Quick facts

Common names: goat willow, pussy willow, great sallow

Scientific name: Salix caprea

Family: Salicaceae

Origin: native

Mature trees grow to 10m and can live for 300 years. The bark is grey-brown and develops diamond-shaped fissures with age. Twigs are hairy at first but become smooth, and can appear red-yellow in sunlight.

Look out for: the tips of the leaves which often appear bent to one side and are densely hairy below and slightly hairy above. Catkins appear before the leaves.

Identified in winter by: the greenish-brown, rounded, hairless buds which are only slightly pressed close to the twig.

What does goat willow look like?

Credit: John Oates / WTML


Unlike most willows, the leaves are oval rather than long and thin. They are hairless above, but with a felty coating of fine grey hairs underneath, and have a pointed tip which bends to one side.

Credit: Pete Holmes / WTML


Goat willow is dioecious, meaning male and female flowers grow on separate trees. In early spring, the catkins develop – the male catkins grey, stout and oval, becoming yellow when ripe with pollen; the female catkins longer and green.

Credit: Age Fotostock / Alamy Stock Photo


Once pollinated by wind, female catkins develop into woolly seeds. Most willows can also propagate themselves by lowering their branches to the ground, where they then develop roots.

Not to be confused with:

Several of the willow species native to the UK, many of which hybridise with one another, making them hard to identify. Goat willow often hybridises with the grey willow (Salix cinerea).

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Where to find goat willow

It is found growing in woodland, hedgerows and scrub, and on damper, more open ground, such as near lakes, streams and canals.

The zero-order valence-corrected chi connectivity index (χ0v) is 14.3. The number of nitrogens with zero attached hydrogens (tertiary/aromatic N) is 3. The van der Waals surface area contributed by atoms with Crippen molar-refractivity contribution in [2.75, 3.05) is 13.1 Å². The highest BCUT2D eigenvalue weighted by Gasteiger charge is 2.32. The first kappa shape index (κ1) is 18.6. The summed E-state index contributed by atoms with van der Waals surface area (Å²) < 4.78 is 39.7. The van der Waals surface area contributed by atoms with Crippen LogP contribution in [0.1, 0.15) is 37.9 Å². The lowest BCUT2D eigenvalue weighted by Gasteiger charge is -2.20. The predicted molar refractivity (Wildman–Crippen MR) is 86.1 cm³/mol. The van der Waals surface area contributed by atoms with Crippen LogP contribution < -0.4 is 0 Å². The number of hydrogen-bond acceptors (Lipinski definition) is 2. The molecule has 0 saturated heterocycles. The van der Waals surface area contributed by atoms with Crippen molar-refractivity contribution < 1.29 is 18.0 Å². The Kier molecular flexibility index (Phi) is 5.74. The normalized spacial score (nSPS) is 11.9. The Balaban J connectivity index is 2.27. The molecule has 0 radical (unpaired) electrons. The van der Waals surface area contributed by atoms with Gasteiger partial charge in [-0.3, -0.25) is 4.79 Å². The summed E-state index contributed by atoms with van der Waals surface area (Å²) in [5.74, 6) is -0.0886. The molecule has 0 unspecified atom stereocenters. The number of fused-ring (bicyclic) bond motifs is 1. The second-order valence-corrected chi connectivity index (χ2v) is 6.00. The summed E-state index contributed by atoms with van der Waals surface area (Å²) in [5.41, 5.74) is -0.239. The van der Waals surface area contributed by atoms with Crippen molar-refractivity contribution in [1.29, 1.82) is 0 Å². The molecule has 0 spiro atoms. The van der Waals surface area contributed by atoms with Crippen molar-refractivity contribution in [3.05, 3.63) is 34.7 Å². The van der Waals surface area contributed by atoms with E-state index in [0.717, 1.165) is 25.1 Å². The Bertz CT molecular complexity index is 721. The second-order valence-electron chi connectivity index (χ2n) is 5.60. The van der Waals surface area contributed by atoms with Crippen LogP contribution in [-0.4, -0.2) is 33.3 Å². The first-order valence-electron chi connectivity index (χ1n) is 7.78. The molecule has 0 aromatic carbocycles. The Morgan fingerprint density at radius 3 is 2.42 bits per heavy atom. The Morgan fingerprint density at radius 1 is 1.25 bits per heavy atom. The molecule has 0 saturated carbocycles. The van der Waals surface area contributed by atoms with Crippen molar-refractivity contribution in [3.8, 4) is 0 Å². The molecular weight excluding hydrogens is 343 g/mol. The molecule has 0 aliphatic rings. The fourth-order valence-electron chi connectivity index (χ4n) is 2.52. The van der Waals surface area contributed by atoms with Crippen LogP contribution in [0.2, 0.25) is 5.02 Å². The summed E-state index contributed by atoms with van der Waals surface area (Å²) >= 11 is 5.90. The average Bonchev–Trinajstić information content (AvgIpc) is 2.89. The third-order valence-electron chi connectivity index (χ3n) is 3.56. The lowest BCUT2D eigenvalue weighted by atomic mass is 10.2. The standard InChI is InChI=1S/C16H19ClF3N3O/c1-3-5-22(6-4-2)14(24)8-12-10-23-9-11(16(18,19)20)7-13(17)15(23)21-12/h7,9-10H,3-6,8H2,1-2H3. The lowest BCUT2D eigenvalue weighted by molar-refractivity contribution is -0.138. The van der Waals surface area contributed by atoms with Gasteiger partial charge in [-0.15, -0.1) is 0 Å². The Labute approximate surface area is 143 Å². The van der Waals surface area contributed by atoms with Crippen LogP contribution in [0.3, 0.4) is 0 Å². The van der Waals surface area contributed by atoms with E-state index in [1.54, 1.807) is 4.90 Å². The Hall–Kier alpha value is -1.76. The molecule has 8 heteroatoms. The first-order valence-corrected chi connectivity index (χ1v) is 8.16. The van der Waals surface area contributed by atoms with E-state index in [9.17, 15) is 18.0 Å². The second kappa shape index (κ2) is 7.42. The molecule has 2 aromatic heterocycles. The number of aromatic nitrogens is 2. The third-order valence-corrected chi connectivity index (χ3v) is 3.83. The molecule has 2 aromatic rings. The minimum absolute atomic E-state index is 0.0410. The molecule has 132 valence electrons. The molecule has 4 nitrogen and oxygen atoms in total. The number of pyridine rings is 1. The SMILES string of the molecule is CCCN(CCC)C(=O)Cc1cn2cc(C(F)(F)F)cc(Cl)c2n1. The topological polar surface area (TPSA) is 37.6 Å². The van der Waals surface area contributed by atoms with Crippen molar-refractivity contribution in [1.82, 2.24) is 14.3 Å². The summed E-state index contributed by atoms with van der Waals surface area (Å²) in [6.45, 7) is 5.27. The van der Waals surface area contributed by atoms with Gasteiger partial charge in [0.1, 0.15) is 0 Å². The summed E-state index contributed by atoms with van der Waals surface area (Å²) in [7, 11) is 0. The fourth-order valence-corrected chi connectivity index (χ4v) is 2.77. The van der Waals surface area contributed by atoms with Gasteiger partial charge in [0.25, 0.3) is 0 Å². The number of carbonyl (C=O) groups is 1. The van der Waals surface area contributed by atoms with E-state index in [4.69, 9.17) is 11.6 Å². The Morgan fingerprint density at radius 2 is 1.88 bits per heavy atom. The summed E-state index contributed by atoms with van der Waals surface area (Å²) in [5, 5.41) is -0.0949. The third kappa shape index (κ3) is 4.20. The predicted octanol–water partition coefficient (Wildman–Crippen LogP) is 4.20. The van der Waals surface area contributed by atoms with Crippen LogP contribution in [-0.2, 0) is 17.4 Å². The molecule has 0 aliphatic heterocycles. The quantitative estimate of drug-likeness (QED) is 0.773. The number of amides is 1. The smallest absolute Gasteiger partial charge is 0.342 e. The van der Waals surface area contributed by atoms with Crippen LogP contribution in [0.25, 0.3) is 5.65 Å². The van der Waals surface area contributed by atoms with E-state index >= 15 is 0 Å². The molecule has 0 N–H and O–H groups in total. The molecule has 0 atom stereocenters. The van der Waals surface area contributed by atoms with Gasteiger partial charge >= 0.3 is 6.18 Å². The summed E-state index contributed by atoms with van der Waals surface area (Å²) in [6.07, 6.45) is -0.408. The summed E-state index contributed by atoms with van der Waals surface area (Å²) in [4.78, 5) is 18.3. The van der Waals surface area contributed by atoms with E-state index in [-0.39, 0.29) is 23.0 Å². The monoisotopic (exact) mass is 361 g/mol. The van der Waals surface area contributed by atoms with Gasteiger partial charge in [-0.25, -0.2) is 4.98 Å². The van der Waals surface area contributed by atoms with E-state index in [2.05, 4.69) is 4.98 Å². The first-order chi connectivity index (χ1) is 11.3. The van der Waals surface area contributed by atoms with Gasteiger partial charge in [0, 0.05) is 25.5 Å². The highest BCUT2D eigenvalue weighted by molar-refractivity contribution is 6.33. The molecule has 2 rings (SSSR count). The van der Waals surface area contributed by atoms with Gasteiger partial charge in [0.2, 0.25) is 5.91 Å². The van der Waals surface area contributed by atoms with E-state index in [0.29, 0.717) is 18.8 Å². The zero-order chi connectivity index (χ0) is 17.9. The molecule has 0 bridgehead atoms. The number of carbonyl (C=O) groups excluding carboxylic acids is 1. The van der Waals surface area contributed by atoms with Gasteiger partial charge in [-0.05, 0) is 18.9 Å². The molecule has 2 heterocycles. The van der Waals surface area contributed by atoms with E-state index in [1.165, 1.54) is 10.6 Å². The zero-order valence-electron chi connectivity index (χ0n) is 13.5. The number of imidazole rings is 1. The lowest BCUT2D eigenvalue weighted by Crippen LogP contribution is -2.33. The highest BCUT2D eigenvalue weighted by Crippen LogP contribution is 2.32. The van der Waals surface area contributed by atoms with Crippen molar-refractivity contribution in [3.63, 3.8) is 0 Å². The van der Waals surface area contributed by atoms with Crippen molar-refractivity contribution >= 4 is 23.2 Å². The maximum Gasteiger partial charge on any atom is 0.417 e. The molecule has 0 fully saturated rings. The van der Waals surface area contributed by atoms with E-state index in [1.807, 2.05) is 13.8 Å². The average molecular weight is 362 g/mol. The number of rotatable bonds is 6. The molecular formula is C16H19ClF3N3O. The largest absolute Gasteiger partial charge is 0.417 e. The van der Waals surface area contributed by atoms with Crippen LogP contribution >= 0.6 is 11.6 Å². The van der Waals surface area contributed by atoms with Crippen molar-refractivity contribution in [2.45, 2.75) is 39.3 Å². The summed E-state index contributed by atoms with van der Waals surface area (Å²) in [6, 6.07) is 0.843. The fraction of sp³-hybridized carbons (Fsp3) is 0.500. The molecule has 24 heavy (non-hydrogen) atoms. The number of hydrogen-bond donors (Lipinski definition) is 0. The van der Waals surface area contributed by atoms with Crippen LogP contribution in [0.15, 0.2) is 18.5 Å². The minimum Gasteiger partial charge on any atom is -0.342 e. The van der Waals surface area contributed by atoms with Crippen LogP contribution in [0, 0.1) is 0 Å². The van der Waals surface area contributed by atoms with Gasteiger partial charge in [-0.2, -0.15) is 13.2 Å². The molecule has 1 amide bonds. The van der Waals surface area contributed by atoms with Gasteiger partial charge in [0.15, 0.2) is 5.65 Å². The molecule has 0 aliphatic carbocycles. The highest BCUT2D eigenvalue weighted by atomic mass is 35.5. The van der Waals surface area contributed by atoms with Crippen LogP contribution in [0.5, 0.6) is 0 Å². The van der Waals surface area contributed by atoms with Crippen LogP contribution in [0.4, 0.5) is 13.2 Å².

Credit: FLPA / Alamy Stock Photo

Value to wildlife

Goat willow foliage is eaten by the caterpillars of a number of moths, including the sallow kitten, sallow clearwing, dusky clearwing and lunar hornet clearwing. It is also the main food plant for the purple emperor butterfly. Catkins provide an important early source of pollen and nectar for bees and other insects, and birds use goat willow to forage for caterpillars and insects.

Mythology and symbolism

All willows were seen as trees of celebration in biblical times, but this changed over time and today willows are more associated with sadness and mourning. Willow is often referred to in poetry in this way, and is depicted as such in Shakespeare's Hamlet, with Ophelia drowning near a willow tree. In the north of the UK, willow branches are used instead of palm branches to celebrate Palm Sunday.

Did you know?

It is thought that ‘willow’ is the source of the words witch, wicked and Wiccan.

Uses of goat willow

Goat willow timber is soft and yellow in colour. Unlike most willows, its brittle twigs are not suitable for weaving. The wood burns well and makes a good fuel and charcoal.

Sallow wood was often used to make ‘wattle’ – a woven lattice of wooden strips which formed the framework of the walls of houses.

Traditionally, willows were used to relieve pain associated with a headache or toothache, and the painkiller aspirin is derived from salicin, a compound found in the bark of all Salix species. In medieval times, in many parts of Europe, the bark was chewed to release the salicin.

The bark was also boiled in water and the liquor drunk to relieve diarrhoea, help reduce joint inflammation in arthritis and as a gargle for sore throats. Externally, the liquor was used to stop bleeding, clean wounds and to treat general aches and pains.


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Threats and conservation

Like other willows, goat willow is susceptible to watermark disease caused by the bacteria Brenneria salicis. Over time, this leads to affected branches dying back and red leaves developing in other parts of the crown. If left untreated, the tree can die.